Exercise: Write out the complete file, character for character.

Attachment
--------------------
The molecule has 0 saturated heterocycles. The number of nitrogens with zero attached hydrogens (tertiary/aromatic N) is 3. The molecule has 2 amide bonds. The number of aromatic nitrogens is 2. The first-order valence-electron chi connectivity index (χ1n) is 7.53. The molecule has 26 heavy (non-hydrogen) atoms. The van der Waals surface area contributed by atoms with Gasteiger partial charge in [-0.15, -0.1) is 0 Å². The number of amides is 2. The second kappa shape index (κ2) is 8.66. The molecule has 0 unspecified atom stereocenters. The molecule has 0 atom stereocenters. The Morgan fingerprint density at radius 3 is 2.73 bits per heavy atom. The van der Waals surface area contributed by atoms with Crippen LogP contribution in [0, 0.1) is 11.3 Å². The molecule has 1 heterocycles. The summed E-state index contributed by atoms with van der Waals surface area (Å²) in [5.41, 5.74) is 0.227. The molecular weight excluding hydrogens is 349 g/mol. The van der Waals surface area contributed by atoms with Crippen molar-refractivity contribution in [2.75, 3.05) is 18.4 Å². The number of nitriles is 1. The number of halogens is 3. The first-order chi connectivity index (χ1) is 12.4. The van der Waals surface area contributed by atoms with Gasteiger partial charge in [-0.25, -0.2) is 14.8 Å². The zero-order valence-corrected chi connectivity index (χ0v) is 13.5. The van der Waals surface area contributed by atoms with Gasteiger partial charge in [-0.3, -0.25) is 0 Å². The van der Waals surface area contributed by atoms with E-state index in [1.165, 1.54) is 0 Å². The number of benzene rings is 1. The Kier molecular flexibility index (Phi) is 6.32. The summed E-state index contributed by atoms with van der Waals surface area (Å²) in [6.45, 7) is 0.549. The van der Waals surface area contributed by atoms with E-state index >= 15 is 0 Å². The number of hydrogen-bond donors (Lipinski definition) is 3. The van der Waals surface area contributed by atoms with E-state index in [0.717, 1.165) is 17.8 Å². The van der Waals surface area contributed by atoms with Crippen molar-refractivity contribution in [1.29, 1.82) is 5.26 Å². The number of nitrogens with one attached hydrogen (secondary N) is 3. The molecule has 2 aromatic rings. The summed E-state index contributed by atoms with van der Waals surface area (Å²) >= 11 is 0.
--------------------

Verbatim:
The molecule has 0 saturated heterocycles. The number of nitrogens with zero attached hydrogens (tertiary/aromatic N) is 3. The molecule has 2 amide bonds. The number of aromatic nitrogens is 2. The first-order valence-electron chi connectivity index (χ1n) is 7.53. The molecule has 26 heavy (non-hydrogen) atoms. The van der Waals surface area contributed by atoms with Gasteiger partial charge in [-0.15, -0.1) is 0 Å². The number of amides is 2. The second kappa shape index (κ2) is 8.66. The molecule has 0 unspecified atom stereocenters. The molecule has 0 atom stereocenters. The Morgan fingerprint density at radius 3 is 2.73 bits per heavy atom. The van der Waals surface area contributed by atoms with Crippen LogP contribution in [0, 0.1) is 11.3 Å². The molecule has 1 heterocycles. The summed E-state index contributed by atoms with van der Waals surface area (Å²) in [5.41, 5.74) is 0.227. The molecular weight excluding hydrogens is 349 g/mol. The van der Waals surface area contributed by atoms with Crippen molar-refractivity contribution in [2.75, 3.05) is 18.4 Å². The number of nitriles is 1. The number of halogens is 3. The first-order chi connectivity index (χ1) is 12.4. The van der Waals surface area contributed by atoms with Gasteiger partial charge in [-0.25, -0.2) is 14.8 Å². The zero-order valence-corrected chi connectivity index (χ0v) is 13.5. The van der Waals surface area contributed by atoms with Gasteiger partial charge in [-0.3, -0.25) is 0 Å². The van der Waals surface area contributed by atoms with E-state index in [1.165, 1.54) is 0 Å². The number of benzene rings is 1. The Kier molecular flexibility index (Phi) is 6.32. The summed E-state index contributed by atoms with van der Waals surface area (Å²) in [6.45, 7) is 0.549. The van der Waals surface area contributed by atoms with E-state index >= 15 is 0 Å². The number of hydrogen-bond donors (Lipinski definition) is 3. The van der Waals surface area contributed by atoms with E-state index in [0.717, 1.165) is 17.8 Å². The van der Waals surface area contributed by atoms with Crippen molar-refractivity contribution in [1.29, 1.82) is 5.26 Å². The number of nitrogens with one attached hydrogen (secondary N) is 3. The molecule has 2 aromatic rings. The summed E-state index contributed by atoms with van der Waals surface area (Å²) >= 11 is 0.